Alaska, Fishing, Health, Science, Uncategorized, Video

“Changing Tides” video Explores Connection Between Ocean and Bears

A newly released video from the Ocean Alaska Science and Learning Center, based at Kenai Fjords National Park in Seward, investigates the link between ocean health and coastal bears. More significantly, it considers how negative impacts on the ocean might affect this charismatic mammal, and terrestrial life in general. “Changing Tides: The Ocean Connection,” follows researchers in Katmai and Lake Clark national parks as they gather clams, an important food source for Alaska’s coastal bears, and measure their response to stressors such as oil spills and ocean acidification. It also examines the potential impacts of diminished clam populations on bears. On a larger scale, the video highlights the importance of managing impacts to the ocean in maintaining a healthy planet. This is the fourth installment in a series of videos documenting the multi-year Changing Tides research project.

Three additional Changing Tides videos have already been released, each focusing on different components of the research. “Changing Tides: Bear Collaring,” follows a team of researchers in the field as they collar, weigh and collect biological samples from brown bears on the Katmai Coast to determine what they have been eating. In “Changing Tides: Bear Observations,” graduate student Joy Erlenbach spends a summer observing bears to determine the importance of specific foods in their diet and to look for human impacts on their behavior. Finally, “Changing Tides: Clam Lab Work” tackles the bigger question of how coastal ecosystems are changing by studying the health of clams and mussels. Both “Ocean Connection” and “Clam Lab Work” will be screened Thursday, February 15 as part of the Alaska Forum on the Environment Film Festival.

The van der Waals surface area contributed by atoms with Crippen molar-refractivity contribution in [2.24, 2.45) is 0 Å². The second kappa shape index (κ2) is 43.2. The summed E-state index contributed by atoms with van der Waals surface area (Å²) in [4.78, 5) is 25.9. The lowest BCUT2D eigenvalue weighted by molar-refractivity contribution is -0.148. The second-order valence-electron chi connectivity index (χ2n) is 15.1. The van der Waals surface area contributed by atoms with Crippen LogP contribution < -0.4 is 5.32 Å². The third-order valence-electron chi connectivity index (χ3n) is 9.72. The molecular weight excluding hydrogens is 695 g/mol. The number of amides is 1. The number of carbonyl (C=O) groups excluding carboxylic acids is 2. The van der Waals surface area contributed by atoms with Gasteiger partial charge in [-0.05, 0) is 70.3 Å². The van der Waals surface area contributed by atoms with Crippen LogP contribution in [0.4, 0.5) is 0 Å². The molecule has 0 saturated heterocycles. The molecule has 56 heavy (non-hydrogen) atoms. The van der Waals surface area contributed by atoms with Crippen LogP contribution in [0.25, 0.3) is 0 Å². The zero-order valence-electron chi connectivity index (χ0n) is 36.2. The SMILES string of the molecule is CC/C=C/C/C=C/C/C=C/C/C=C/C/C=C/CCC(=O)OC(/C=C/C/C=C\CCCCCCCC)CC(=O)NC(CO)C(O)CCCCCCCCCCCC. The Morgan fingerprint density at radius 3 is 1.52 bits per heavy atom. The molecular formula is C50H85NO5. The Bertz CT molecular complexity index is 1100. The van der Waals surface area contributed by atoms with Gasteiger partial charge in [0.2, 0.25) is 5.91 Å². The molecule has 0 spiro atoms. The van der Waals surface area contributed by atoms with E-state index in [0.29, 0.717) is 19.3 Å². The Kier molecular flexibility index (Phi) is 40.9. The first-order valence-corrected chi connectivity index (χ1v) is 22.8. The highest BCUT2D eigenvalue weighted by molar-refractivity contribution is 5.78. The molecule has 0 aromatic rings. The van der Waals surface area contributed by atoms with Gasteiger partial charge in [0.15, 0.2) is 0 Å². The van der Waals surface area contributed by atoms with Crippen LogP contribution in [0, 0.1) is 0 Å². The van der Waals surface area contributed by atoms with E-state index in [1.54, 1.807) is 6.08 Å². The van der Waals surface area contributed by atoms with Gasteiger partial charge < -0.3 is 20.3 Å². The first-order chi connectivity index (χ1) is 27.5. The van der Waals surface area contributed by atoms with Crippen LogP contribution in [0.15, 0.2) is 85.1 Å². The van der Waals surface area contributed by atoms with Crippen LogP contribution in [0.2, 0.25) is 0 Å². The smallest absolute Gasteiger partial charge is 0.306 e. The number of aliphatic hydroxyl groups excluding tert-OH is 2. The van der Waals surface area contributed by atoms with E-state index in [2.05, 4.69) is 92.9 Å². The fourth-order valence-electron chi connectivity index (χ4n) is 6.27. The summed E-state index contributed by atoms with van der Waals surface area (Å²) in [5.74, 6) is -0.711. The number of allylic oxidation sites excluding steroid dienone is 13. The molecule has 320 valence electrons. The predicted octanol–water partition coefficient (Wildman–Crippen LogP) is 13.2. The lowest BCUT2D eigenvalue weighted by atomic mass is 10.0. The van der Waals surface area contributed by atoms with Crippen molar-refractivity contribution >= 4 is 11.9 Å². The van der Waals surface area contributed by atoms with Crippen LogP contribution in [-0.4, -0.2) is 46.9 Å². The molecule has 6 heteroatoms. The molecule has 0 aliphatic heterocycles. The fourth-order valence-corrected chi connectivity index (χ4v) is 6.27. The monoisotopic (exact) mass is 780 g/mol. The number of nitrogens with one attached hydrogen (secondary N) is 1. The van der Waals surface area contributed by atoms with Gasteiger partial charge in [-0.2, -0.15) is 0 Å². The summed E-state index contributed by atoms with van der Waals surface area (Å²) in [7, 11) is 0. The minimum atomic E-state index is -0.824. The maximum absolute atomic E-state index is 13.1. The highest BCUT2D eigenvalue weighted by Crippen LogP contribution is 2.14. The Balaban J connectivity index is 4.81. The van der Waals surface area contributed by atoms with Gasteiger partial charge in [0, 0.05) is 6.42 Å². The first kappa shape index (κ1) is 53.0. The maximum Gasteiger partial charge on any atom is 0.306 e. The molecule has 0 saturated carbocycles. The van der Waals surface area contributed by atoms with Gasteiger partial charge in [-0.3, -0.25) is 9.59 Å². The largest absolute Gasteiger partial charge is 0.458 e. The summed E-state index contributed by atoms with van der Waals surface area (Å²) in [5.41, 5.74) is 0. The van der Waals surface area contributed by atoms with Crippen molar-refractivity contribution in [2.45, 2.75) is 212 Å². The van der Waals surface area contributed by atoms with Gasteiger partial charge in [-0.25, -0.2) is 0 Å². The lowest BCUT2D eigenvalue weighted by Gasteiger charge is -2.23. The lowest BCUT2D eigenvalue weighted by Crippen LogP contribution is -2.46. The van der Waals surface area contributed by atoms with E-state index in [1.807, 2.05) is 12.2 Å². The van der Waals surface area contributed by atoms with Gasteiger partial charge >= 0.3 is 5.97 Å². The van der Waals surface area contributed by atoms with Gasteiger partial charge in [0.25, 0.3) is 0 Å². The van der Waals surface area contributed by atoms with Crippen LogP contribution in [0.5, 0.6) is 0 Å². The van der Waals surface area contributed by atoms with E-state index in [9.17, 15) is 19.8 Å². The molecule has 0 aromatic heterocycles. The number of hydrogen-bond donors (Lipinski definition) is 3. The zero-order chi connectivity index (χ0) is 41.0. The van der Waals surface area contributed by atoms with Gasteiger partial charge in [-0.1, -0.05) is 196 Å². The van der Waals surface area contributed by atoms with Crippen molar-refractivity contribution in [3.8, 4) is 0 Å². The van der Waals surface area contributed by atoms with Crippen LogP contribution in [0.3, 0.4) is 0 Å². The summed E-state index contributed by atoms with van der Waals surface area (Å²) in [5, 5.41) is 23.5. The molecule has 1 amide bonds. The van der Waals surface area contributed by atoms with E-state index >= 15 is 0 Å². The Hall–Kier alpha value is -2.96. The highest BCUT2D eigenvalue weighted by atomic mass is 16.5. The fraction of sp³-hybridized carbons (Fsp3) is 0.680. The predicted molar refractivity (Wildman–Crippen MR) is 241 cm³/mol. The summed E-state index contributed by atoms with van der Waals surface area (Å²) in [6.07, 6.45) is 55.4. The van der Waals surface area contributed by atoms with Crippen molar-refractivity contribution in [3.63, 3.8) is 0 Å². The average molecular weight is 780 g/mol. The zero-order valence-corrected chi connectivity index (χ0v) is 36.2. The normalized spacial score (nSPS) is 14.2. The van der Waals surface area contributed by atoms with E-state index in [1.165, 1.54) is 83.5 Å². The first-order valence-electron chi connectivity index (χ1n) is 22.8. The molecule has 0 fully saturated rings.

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The Changing Tides project began in the spring of 2015. It is a collaborative effort investigating the link between intertidal invertebrates, brown bears and people in Lake Clark and Katmai national parks. Three seasons of field work have been completed and the project is now entering the data-analysis phase. Results of this multi-year effort will be made public as they become available.

Partners in the Changing Tides project include the Southwest Alaska Inventory and Monitoring program of the National Park Service, USGS, Alaska SeaLife Center, and Washington State University. The Ocean Alaska Science and Learning Center is a division of the National Park Service based at Kenai Fjords National Park which promotes stewardship of the marine-influenced ecosystems of Alaska’s national parks through education and research.

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